WHAT WOULD BE THE BIGGEST GOAL FOR YOU IF YOU DON’T MAKE THE PLAYOFFS FOR THE FINAL 10 RACES? “If I don’t make the playoffs, be the best teammate and win a race. Those are my two most important goals in order.”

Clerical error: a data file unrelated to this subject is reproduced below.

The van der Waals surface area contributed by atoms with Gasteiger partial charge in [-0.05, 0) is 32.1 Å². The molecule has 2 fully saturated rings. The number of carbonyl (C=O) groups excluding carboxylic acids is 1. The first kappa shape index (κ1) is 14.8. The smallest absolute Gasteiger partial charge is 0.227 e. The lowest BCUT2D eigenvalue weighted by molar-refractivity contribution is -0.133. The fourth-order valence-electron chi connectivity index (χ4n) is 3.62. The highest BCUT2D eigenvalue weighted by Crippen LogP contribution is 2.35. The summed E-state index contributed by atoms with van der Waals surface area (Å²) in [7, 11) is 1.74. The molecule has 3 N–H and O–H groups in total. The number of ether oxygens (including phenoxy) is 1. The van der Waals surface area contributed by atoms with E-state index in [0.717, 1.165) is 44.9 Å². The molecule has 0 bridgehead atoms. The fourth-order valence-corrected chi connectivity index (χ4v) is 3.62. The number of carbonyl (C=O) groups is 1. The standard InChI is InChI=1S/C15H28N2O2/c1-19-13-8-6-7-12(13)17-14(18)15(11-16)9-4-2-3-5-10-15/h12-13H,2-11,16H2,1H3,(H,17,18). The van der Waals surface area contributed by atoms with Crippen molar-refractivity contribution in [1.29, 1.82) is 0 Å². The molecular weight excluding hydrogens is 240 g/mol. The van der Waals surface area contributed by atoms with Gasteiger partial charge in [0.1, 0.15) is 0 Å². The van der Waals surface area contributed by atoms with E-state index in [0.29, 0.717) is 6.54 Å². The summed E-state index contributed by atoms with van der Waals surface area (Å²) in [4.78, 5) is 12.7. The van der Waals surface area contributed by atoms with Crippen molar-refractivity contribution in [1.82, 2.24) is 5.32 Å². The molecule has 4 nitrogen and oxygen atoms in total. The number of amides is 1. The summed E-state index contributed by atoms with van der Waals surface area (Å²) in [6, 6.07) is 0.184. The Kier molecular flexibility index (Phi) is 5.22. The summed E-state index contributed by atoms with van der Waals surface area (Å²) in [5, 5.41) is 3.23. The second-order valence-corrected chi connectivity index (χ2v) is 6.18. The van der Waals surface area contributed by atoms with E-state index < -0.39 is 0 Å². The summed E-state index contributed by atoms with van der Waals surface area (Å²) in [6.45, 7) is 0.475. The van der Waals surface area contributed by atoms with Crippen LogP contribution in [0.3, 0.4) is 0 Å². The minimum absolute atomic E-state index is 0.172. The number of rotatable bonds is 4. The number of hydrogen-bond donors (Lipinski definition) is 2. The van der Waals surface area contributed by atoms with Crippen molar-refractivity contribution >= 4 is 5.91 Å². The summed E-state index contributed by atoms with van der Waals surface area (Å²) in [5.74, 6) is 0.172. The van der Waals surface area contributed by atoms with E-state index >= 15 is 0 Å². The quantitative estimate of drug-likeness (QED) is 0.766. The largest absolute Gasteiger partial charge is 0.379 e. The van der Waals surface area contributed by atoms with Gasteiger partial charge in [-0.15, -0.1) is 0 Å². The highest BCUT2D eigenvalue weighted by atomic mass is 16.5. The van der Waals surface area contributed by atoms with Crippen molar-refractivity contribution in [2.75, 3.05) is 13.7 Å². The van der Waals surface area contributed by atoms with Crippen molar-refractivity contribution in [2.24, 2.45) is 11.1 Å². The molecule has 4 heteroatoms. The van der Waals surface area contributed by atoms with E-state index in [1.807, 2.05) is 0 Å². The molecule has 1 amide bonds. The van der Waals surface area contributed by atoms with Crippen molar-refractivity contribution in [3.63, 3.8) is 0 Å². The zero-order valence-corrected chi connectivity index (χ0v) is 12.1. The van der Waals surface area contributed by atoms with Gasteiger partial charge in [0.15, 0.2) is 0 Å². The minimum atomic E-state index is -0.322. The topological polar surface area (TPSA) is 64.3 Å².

WHAT WERE YOUR THOUGHTS ON HAVING NO STAGE BREAKS ON ROAD COURSES? “I think it’s different track to track because each track has different ebbs and flows. You look at Indy and COTA and there’s a lot of run off and not too many walls and not too many super challenging corners or high risk corners. That is maybe a better way to put it. You’re gonna have a much lower percentage of having a caution. Even at Watkins Glen, we didn’t have too many cautions, but if you rewatch some of these races the stage breaks are really some of the only cautions that happened in the race. I think it really depends on what you’re consuming. I would say from a series standpoint there’s something to be learned for the stage breaks or the race lengths to influence, whether if that’s different strategy calls throughout the race. I don’t necessarily have any suggestions just sitting here. I can’t say I’ve been overly critical one way or the other, but I think you can play with the race length and probably add more strategy to it than probably say Watkins Glen was a really straight-up race for the most part plus or minus two laps, pitting on one side of the window or the other. We were one of the fortunate ones to catch that caution when we were on pit road, but as far as that goes, the crazy restarts and stuff like that, I think it all depends on what you want to watch. I think it’s great that we’ll have a sample size by the end of the year to look at as a sport and see what was better. The thing that I do like about the stage cautions being eliminated on road courses is that the best cars get rewarded for running the best because, otherwise, if you wanted to win the race, you were never gonna get max points, period. You pretty much had to throw away stage points to win a road course race last year, or really since the start of stage racing, so I think that brings in the spirit of rewarding running well and that’s what I’ve always thought stage points were all about.”